API changes for client cert auth

Lucas Fisher lucas.fisher at gmail.com
Wed Feb 9 22:38:36 EST 2011

I'm going to need to make some purple API changes in order to enable client 
certificate authentication. We now have private keys that we need to manage and 
protect. I see three general strategies on how to do this:

1. Have the x509 scheme include the private key in PurpleCertificate.

The key would be another field in the x509 scheme's private data. Certificates 
that don't have an assoicated key would just set this field to null.
This allows resuse of much of the existing certificate code, but some of the 
existing API is inadequate. First the private keys must be protected on disk 
which means encrypted with a password. The existing PurpleCertificateScheme and 
PurpleCertificatePool offer no means of specifying a password when 
importing/exporting  or  getting/putting a certificate with a key. New 
functions would need to be added to both APIs to allow passing of a password. 
This can probably be done by just using up some of the reserved slots in 
PurpleCertificateScheme and PurpleCertificatePool.

2. Create a completely separate API for private keys.

This would replicate most of the Certificate API and tailor it for private 
keys. Basically creating PurplePrivateKeyScheme and PurplePrivateKeyPool that 
allow passing a password to the relevant key import/export and pool get/put 
functions. The libpurple user would then be responsible for ensuring they can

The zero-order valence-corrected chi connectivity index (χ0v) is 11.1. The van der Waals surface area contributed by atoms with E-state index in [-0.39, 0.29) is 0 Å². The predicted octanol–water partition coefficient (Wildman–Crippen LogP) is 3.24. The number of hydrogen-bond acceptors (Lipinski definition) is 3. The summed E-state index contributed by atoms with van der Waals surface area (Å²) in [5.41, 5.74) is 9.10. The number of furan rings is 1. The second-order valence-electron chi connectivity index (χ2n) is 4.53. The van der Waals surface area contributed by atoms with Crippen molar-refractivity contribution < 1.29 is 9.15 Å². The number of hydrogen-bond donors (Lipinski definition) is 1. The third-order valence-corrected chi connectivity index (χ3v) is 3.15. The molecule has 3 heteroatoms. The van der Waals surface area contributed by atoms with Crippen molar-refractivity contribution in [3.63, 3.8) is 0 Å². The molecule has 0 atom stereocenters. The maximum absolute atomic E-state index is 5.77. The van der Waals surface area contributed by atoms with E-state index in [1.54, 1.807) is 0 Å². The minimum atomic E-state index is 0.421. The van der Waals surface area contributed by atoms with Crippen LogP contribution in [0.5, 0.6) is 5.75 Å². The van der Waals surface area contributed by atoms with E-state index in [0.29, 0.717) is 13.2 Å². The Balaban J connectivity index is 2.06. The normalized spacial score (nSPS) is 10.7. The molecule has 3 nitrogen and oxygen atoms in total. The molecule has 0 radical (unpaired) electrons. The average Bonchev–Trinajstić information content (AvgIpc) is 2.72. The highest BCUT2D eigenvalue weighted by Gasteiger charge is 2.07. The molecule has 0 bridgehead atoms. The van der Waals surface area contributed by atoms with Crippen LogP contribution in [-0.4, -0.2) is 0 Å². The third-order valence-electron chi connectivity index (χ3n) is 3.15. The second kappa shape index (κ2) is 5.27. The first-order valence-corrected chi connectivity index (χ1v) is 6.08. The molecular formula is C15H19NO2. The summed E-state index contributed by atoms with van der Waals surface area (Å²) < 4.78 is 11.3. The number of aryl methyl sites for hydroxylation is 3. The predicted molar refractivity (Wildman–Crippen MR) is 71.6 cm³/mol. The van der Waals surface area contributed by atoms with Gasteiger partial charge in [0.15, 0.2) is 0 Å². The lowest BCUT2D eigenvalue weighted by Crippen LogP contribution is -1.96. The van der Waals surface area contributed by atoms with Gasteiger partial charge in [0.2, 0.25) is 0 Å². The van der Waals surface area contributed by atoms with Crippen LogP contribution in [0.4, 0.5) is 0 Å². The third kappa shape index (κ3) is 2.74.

correlate a certificate with a private key which should be easy if you just use 
the same id. I think it would also avoid making any API changes that would 
break binary compatibility, but I'm not sure of this.

I would also have to stick a PKCS12 import/export function in here somewhere 
since that is how most people would have their certs and keys available 
outside of libpurple.

3. Create a completely separate API for client credentials.

This would be another scheme and pool that would replicate the Certificate API 
but handle both certificates and private keys. So it would be simliar to 
strategy 1 but a separate API. Basically, the existing Certificate API but with 
means to pass passwords.  So it would be simliar to strategy 1 but a separate 
API. This would probably be backed by PKCS12 files in most implmentations. It 
could also eliminate the need to have a separate PKCS12 API that would be 
needed in 1 & 2.

Feedback on any issues that I missed, alternative solutions, or preferences 
from the project are appreciated.


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